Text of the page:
President, chancellors are highest paid Alaska employees

Being a civil servant isn’t all bad. Perks in Alaska can include a six-figure salary, free housing and a vehicle – if you have time to use them in between your paid trips around the U.S., and to England, Germany and Austria.

Despite that, university officials say a request for proposals now going out to examine the executive salary rates throughout the university is not because they are too high and that it is merely a routine look at procedures.

“We’ve got an RFP out right now to examine executive salaries and to find out the best way to adjust them,” UA spokeswoman Kate Ripley said. “Part of the problem is that our executive salary grid is sort of out of date.”

But Carl Shepro, president of United Academics Local 4996, a faculty union, said faculty salaries at the university – which average around $50,000 – are falling behind those of the executives, and that fact could ultimately wind up affecting the quality of the faculty.

“Regardless of what the amount is, executive salaries are certainly out of proportion to what the faculty make,” Shepro said. “We need to keep pace with what faculty make Outside, and we’re certainly falling behind.”

Five of the 10 highest-paid state government officials in Alaska work for the University of Alaska, according to a Jan. 31 report on executive salaries prepared by the state’s Department of Administration.

The highest-paid executive is UA President Mark Hamilton, who was paid $365,750 in 2006, including a $100,000 bonus for staying at the university through the year. That doesn’t include the raise that the UA Board of Regents approved for him in December. That increase, which brings his base salary to nearly $300,000, puts it at about 10 percent below the national average of $331,000, which James Johnsen, statewide vice president for administration, said is the target rate for executive positions at the university.

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“The university sets its own salaries,” said Rep. Les Gara, D-Anchorage, who sits on the House Finance Committee. “Unless there’s something really egregious, I don’t think there is a reason for the Legislature to step in.”

For the most part, Alaska’s salaries are not too shockingly high compared to the salaries of executives in other states, Gara said, though there have been a few exceptions.

“Some of the salaries I’ve seen have made me blink,” he said, though he declined to say whose. “I’m going to bite my tongue on that.”

UAF Chancellor Steve Jones is third on the top-10 list with a salary of $249,086, while UAA Chancellor Elaine Maimon came in sixth with $214,370. Both also get free housing and a vehicle on the university’s dime, as does Hamilton. UAS Chancellor John Pugh is 10th on the list with $182,406. Pugh gets only a free vehicle because there is no campus housing available to him in Juneau.

In comparison, former Gov. Frank Murkowski earned $82,779 during 2006. But that margin between salaries is not uncommon, said Gebeyehu Ejigu, executive vice chancellor of administrative services at UAA.

“There is no state in the country where the governor’s salary is not significantly lower than the university president’s,” Ejigu said.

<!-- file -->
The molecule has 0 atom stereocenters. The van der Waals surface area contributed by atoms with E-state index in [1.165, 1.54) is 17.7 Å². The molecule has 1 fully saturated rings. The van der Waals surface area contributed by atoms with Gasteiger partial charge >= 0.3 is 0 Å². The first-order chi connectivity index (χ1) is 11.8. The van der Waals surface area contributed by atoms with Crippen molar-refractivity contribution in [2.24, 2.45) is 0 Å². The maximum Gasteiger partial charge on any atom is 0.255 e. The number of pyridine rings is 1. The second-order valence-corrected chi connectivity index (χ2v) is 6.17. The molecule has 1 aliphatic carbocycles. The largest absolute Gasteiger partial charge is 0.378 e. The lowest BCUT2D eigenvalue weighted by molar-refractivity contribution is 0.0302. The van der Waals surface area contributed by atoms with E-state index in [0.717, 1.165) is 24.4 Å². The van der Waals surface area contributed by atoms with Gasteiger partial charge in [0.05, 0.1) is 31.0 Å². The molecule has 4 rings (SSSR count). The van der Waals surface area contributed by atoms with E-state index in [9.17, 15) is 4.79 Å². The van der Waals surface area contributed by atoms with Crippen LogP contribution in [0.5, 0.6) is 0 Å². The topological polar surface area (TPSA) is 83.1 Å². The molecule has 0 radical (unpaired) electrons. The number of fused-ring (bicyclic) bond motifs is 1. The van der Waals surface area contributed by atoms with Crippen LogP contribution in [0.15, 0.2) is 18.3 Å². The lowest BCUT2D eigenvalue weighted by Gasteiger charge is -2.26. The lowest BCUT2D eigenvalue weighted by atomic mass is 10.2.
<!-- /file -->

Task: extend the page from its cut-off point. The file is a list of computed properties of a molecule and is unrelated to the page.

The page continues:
The reason the chancellors of the different campuses have varying salaries is because of the complexity of their work; it is not based upon the size of the school, Johnsen said.

“Fairbanks is a research university, and it’s a more competitive market,” Johnsen said. “Anchorage is in a different market segment, and it is not as competitive. That’s not to say that UAA doesn’t have some of that research, but it’s not even close in scale.”

Johnsen said there is not a problem with the salaries themselves, and the university is not seeking to change them. It simply wants to ensure that its process of determining salary levels is appropriate because the salary-generation process has not undergone such an inspection since he has been here – in more than a decade.

“We want an outside look at how we set executive salaries,” Johnsen said. “It’s not so much what they are, but the methodology of how we set them. There’s nothing broken.”

The university sets its executive salaries upon initial hire by comparing the median salaries reported in a market survey of similar institutions, and then targeting the salaries at 10 percent below the median. Beyond that, executive salaries are adjusted every year on a market-driven system, Johnsen said.

Here’s how it works: The amounts of all of the university executives’ salaries are pooled together. Of that total, 2.6 percent is the amount used to adjust the salaries. From there, each individual’s salary is evaluated to determine whether it is at or below market levels, and the money is spread around to ensure each position is paid near the national median rate. Any money that is left over goes toward merit pay for those who deserve it.

One issue with the system is that there aren’t many executives in the university, Johnsen said, and the small pool could be a hit for the university during the examination.

But Shepro said the problem with executive salaries in general is that they are based on industry rates of what people would be making in the private sector, though faculty salaries are not. And despite the fact that faculty salaries here have been improving with recent contracts, there is still a long way to go.

“Overall, we’re at the bottom fifth nationally,” Shepro said.